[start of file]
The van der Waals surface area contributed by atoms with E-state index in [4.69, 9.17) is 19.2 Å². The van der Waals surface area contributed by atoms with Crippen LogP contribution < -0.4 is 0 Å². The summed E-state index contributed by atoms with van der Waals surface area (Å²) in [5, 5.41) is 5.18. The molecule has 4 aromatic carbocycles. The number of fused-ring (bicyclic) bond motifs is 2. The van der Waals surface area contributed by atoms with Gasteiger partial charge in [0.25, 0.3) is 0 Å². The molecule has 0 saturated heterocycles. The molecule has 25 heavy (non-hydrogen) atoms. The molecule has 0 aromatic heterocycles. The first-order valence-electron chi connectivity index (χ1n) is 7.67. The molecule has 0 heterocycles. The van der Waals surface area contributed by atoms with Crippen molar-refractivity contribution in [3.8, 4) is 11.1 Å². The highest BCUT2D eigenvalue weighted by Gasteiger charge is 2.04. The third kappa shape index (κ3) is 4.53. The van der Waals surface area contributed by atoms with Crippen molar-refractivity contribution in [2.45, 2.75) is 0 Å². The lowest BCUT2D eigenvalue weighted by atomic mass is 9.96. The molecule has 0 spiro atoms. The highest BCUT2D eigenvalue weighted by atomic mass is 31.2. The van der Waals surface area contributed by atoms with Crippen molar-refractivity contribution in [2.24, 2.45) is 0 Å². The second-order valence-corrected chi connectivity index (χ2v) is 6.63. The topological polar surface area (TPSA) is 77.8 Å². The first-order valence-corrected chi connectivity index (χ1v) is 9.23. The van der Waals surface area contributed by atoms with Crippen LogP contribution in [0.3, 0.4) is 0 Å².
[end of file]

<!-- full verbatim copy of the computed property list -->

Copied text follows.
The van der Waals surface area contributed by atoms with E-state index in [4.69, 9.17) is 19.2 Å². The van der Waals surface area contributed by atoms with Crippen LogP contribution < -0.4 is 0 Å². The summed E-state index contributed by atoms with van der Waals surface area (Å²) in [5, 5.41) is 5.18. The molecule has 4 aromatic carbocycles. The number of fused-ring (bicyclic) bond motifs is 2. The van der Waals surface area contributed by atoms with Gasteiger partial charge in [0.25, 0.3) is 0 Å². The molecule has 0 saturated heterocycles. The molecule has 25 heavy (non-hydrogen) atoms. The molecule has 0 aromatic heterocycles. The first-order valence-electron chi connectivity index (χ1n) is 7.67. The molecule has 0 heterocycles. The van der Waals surface area contributed by atoms with Crippen molar-refractivity contribution in [3.8, 4) is 11.1 Å². The highest BCUT2D eigenvalue weighted by Gasteiger charge is 2.04. The third kappa shape index (κ3) is 4.53. The van der Waals surface area contributed by atoms with Crippen molar-refractivity contribution in [2.45, 2.75) is 0 Å². The lowest BCUT2D eigenvalue weighted by atomic mass is 9.96. The molecule has 0 spiro atoms. The highest BCUT2D eigenvalue weighted by atomic mass is 31.2. The van der Waals surface area contributed by atoms with Crippen molar-refractivity contribution in [2.24, 2.45) is 0 Å². The second-order valence-corrected chi connectivity index (χ2v) is 6.63. The topological polar surface area (TPSA) is 77.8 Å². The first-order valence-corrected chi connectivity index (χ1v) is 9.23. The van der Waals surface area contributed by atoms with Crippen LogP contribution in [0.3, 0.4) is 0 Å².